Republican Revenge Fantasies

I think Ross Douthat is on to something when he argues that Newt Gingrich is playing to Republican revenge fantasies about outsmarting, and out-orating, Barack Obama. He writes:

Ever since the 2008 election, the right has embraced a sweeping counternarrative, in which the president’s eloquence is a myth and his brilliance a pure invention. Take away his campaign razzle-dazzle and his media cheering section, this argument goes, and what remains is a droning pedant, out of his depth and tongue-tied without a teleprompter.

This is where Gingrich comes in. Just as Kerry’s candidacy represented an attempt to effectively out-patriot George W. Bush (“You have a war president? We have a war hero!”), the former speaker has skillfully played to the Republican desire for a candidate who can finally outsmart and out-orate Obama.

His promise to challenge the president to a series of Lincoln-Douglas debates, in particular, has been deliberately framed as a kind of professor versus professor showdown, in which the president’s weaknesses will finally be exposed.

“How does a Columbia-Harvard graduate, who was the editor of the law review … supposedly the best orator in the Democratic Party,” Gingrich asked recently, “how does he look himself in the mirror and say he’s afraid to debate a West Georgia College professor?” It’s a line that evokes a kind of conservative revenge fantasy, in which the liberal elitists who sneered at George W. Bush’s malapropisms and Sarah Palin’s “you betchas” receive their richly deserved comeuppance at the hands of Newton Gingrich, Ph.D.

But a fantasy is all it is.

Read the rest here.


  • yankeegospelgirl

    I’ve said it before and I’ll say it again: Gingrich would make a smart, effective leader of our country. Certainly vastly more so than our current dear leader. But I just can’t in good conscience vote for a man who’s not personally honorable.

  • Christiane

    Quoting Douthat’s article:

    “He Gingrich) might implode spectacularly, making a hot mess of himself while the president keeps his famous cool.”

    I remember Gingrich from years ago. Lots of people do. Including Republicans who worked with him. Might be a good idea to listen to those people who worked with him . . . not that a person can’t change, mind you, but before a major Christian denomination signs on to support a candidate, would be a very good idea to take a really good look at that candidate, and that includes his past, his dealings with people, his reputation, and his pattern of behavior when ‘in power’.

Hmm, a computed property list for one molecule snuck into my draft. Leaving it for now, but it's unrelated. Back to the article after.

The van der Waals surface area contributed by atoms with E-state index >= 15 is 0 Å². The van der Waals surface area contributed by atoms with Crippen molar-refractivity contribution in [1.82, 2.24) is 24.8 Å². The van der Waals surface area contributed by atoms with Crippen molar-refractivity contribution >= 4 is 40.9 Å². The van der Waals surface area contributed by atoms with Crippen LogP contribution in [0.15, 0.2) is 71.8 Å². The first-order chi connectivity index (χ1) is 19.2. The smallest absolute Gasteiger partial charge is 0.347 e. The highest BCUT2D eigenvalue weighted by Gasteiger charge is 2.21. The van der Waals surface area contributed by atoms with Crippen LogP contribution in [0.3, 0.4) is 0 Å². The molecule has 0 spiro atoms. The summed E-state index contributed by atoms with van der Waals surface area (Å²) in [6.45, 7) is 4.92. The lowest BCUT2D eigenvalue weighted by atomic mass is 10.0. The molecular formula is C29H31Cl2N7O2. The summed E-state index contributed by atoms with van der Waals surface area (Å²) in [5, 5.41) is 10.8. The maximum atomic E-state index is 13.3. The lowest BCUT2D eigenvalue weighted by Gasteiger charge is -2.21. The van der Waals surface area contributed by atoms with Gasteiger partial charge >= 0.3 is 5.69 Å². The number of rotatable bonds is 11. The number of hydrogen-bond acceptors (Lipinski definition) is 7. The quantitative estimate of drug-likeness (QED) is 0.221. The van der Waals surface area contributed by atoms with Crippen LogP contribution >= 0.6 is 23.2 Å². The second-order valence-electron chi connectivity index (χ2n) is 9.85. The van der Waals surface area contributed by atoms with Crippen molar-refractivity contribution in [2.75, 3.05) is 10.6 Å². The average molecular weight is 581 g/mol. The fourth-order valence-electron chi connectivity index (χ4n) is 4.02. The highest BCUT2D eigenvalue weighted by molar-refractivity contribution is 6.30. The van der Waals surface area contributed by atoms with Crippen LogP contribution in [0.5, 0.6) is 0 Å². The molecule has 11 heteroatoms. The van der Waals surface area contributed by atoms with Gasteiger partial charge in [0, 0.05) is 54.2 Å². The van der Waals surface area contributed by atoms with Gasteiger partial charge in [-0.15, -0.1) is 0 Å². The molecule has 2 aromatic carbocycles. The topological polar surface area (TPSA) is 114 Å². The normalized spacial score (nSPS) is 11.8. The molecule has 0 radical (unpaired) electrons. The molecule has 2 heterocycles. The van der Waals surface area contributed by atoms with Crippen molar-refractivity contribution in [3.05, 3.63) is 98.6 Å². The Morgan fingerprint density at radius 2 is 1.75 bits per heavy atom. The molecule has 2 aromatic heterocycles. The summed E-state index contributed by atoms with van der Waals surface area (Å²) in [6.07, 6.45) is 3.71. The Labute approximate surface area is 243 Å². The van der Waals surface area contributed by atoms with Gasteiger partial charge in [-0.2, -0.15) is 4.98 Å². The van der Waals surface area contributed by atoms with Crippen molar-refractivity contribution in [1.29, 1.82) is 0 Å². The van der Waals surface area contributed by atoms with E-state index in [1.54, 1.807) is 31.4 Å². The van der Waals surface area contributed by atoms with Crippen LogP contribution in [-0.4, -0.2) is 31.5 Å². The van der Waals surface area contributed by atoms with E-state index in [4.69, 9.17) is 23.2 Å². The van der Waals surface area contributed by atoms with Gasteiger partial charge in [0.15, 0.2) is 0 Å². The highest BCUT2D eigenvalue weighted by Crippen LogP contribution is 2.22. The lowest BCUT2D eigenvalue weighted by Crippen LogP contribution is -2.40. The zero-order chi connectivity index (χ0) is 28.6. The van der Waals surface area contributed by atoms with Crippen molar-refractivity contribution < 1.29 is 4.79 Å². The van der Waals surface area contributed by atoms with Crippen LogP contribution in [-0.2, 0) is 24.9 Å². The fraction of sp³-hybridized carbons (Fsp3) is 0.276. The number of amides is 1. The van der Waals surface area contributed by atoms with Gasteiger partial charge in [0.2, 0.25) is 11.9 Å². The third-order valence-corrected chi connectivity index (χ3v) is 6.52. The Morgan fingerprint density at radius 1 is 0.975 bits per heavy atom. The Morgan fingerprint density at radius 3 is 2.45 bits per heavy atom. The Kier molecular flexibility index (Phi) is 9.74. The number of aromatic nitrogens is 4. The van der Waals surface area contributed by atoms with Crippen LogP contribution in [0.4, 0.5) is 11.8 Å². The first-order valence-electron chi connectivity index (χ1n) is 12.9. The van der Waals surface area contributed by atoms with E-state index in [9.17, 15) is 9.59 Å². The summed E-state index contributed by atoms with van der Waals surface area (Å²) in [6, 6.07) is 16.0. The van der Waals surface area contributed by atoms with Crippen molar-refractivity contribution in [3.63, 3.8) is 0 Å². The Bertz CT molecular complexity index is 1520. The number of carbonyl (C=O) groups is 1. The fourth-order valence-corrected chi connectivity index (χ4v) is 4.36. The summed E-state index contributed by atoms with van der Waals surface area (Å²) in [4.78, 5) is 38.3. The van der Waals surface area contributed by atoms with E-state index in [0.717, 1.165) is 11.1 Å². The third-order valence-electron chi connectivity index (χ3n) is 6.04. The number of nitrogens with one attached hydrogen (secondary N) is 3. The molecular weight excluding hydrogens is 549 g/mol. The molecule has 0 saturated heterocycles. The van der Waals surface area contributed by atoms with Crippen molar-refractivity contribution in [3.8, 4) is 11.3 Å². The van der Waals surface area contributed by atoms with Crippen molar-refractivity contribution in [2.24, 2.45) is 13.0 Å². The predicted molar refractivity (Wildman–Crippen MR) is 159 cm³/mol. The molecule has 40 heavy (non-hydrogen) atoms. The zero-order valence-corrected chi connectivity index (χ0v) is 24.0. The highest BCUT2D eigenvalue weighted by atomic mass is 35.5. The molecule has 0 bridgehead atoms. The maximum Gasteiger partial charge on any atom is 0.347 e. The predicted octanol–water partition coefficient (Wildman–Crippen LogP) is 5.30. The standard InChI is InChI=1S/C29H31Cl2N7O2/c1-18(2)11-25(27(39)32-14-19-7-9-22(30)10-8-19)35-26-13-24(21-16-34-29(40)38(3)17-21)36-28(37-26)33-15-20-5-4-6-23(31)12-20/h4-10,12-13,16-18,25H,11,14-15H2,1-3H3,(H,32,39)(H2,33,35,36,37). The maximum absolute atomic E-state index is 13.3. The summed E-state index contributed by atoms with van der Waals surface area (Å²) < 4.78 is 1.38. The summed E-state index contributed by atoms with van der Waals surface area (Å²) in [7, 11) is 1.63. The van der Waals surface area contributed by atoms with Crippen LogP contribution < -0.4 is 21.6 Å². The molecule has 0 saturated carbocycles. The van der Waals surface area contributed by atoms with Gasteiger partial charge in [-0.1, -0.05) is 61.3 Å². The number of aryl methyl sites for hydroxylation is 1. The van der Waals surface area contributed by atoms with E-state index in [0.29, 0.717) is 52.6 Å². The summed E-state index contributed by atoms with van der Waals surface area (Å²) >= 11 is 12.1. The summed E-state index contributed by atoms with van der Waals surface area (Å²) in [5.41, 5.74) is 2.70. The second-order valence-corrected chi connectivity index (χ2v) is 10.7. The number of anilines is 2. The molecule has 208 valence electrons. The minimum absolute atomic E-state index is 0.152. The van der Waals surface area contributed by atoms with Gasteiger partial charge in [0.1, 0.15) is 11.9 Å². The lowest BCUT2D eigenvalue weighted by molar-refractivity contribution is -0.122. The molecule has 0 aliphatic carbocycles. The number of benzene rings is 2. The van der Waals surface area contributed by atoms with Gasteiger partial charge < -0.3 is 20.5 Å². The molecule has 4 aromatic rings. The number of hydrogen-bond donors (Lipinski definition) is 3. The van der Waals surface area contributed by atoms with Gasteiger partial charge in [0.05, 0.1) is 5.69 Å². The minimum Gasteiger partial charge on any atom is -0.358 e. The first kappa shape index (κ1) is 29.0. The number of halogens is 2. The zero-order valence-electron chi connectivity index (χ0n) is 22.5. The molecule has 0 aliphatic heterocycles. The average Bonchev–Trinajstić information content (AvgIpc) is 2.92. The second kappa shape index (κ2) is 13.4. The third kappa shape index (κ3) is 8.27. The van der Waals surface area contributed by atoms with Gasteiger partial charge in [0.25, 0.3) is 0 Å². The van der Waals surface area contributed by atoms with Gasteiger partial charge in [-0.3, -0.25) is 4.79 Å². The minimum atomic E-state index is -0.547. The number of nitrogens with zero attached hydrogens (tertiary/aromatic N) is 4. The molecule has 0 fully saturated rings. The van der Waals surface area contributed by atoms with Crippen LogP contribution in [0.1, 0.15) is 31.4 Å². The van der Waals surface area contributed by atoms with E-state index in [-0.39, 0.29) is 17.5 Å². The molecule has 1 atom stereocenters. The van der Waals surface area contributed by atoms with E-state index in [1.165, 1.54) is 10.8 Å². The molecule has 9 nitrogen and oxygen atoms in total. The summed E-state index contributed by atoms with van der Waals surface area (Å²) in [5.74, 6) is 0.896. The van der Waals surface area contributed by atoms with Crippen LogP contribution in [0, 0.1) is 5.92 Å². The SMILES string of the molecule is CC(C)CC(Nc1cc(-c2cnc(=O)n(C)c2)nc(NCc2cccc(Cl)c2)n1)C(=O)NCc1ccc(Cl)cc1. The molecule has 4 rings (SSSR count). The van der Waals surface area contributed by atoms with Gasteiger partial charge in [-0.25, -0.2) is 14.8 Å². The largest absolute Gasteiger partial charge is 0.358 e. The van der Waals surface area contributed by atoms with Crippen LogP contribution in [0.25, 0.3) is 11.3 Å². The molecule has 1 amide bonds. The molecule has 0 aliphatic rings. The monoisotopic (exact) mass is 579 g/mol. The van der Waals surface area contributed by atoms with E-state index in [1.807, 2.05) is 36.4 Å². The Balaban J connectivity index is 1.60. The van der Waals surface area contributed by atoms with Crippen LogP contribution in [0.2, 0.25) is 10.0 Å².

Or, better yet, major Christian denominations might want to avoid the politics of personality altogether, and focus on the issues. . . is that too much to hope for ?

  • Richard

    If Gingrich gets the nomination he would be absolutely ripped to shreds by Obama and his campaign machine. He thinks wayyyyy too highly of himself.

  • Paula

    Unfortunately, many just want a candidate who can smack down Obama. They’re willing to overlook both his character flaws and his less-than-stellar conservative credentials. For example, he doesn’t believe that life begins at conception (he believes it starts at implantation); he has backed federally funded stem cell research, and has a penchant for big government solutions to his pet projects. Rather than being wary of big government, he just thinks it needs a smarter administrator. Someone like him. But right now, he’s telling people what they want to hear and they’re buying it. Same mistake people made with Obama last time around.

  • Paul

    “This is one of the great tragedies of the Bush administration. The more successful they’ve been at intercepting and stopping bad guys, the less proof there is that we’re in danger…. It’s almost like they should every once in a while have allowed an attack to get through just to remind us.”
    ~Newt Gingrich, at a book talk in Huntington, NY, April 2008

    If Newt gets the nod, I am assuming that the DNC only needs to run one commercial, over and over again, with this quote and a picture of Newt snarling. Republicans will stay home and Obama will win all 50 states.

  • donsands